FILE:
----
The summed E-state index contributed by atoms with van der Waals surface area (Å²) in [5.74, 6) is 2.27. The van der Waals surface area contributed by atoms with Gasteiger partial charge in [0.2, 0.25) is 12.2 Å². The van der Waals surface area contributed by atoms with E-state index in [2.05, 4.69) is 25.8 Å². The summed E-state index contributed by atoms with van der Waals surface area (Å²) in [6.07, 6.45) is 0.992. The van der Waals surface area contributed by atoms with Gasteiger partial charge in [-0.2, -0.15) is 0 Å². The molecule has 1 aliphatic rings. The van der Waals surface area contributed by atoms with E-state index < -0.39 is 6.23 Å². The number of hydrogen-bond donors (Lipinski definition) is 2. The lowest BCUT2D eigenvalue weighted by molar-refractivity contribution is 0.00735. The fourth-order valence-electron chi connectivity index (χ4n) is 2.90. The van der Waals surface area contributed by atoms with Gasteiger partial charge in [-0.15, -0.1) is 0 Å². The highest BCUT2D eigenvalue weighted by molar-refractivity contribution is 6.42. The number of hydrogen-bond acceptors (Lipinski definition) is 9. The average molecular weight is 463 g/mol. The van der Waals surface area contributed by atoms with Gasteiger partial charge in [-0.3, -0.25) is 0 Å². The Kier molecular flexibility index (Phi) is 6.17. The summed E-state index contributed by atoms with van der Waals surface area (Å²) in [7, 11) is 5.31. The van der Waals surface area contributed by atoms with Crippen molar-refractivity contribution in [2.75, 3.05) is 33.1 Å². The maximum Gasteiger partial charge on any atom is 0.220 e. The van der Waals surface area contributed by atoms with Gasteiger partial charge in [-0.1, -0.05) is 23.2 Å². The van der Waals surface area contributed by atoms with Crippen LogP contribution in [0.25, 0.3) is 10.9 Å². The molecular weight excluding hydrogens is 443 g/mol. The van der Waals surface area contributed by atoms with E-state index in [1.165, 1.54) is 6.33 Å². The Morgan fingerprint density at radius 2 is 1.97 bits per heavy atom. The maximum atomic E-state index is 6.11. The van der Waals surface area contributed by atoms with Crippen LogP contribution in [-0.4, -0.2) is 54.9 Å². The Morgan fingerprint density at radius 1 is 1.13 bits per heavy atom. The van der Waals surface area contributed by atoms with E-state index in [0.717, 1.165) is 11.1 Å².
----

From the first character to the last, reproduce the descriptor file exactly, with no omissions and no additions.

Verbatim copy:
The summed E-state index contributed by atoms with van der Waals surface area (Å²) in [5.74, 6) is 2.27. The van der Waals surface area contributed by atoms with Gasteiger partial charge in [0.2, 0.25) is 12.2 Å². The van der Waals surface area contributed by atoms with E-state index in [2.05, 4.69) is 25.8 Å². The summed E-state index contributed by atoms with van der Waals surface area (Å²) in [6.07, 6.45) is 0.992. The van der Waals surface area contributed by atoms with Gasteiger partial charge in [-0.2, -0.15) is 0 Å². The molecule has 1 aliphatic rings. The van der Waals surface area contributed by atoms with E-state index < -0.39 is 6.23 Å². The number of hydrogen-bond donors (Lipinski definition) is 2. The lowest BCUT2D eigenvalue weighted by molar-refractivity contribution is 0.00735. The fourth-order valence-electron chi connectivity index (χ4n) is 2.90. The van der Waals surface area contributed by atoms with Gasteiger partial charge in [-0.15, -0.1) is 0 Å². The highest BCUT2D eigenvalue weighted by molar-refractivity contribution is 6.42. The number of hydrogen-bond acceptors (Lipinski definition) is 9. The average molecular weight is 463 g/mol. The van der Waals surface area contributed by atoms with Gasteiger partial charge in [-0.3, -0.25) is 0 Å². The Kier molecular flexibility index (Phi) is 6.17. The summed E-state index contributed by atoms with van der Waals surface area (Å²) in [7, 11) is 5.31. The van der Waals surface area contributed by atoms with Crippen molar-refractivity contribution in [2.75, 3.05) is 33.1 Å². The maximum Gasteiger partial charge on any atom is 0.220 e. The van der Waals surface area contributed by atoms with Gasteiger partial charge in [-0.1, -0.05) is 23.2 Å². The van der Waals surface area contributed by atoms with Crippen LogP contribution in [0.25, 0.3) is 10.9 Å². The molecular weight excluding hydrogens is 443 g/mol. The van der Waals surface area contributed by atoms with E-state index in [1.165, 1.54) is 6.33 Å². The Morgan fingerprint density at radius 2 is 1.97 bits per heavy atom. The maximum atomic E-state index is 6.11. The van der Waals surface area contributed by atoms with Crippen LogP contribution in [-0.4, -0.2) is 54.9 Å². The Morgan fingerprint density at radius 1 is 1.13 bits per heavy atom. The van der Waals surface area contributed by atoms with E-state index in [0.717, 1.165) is 11.1 Å².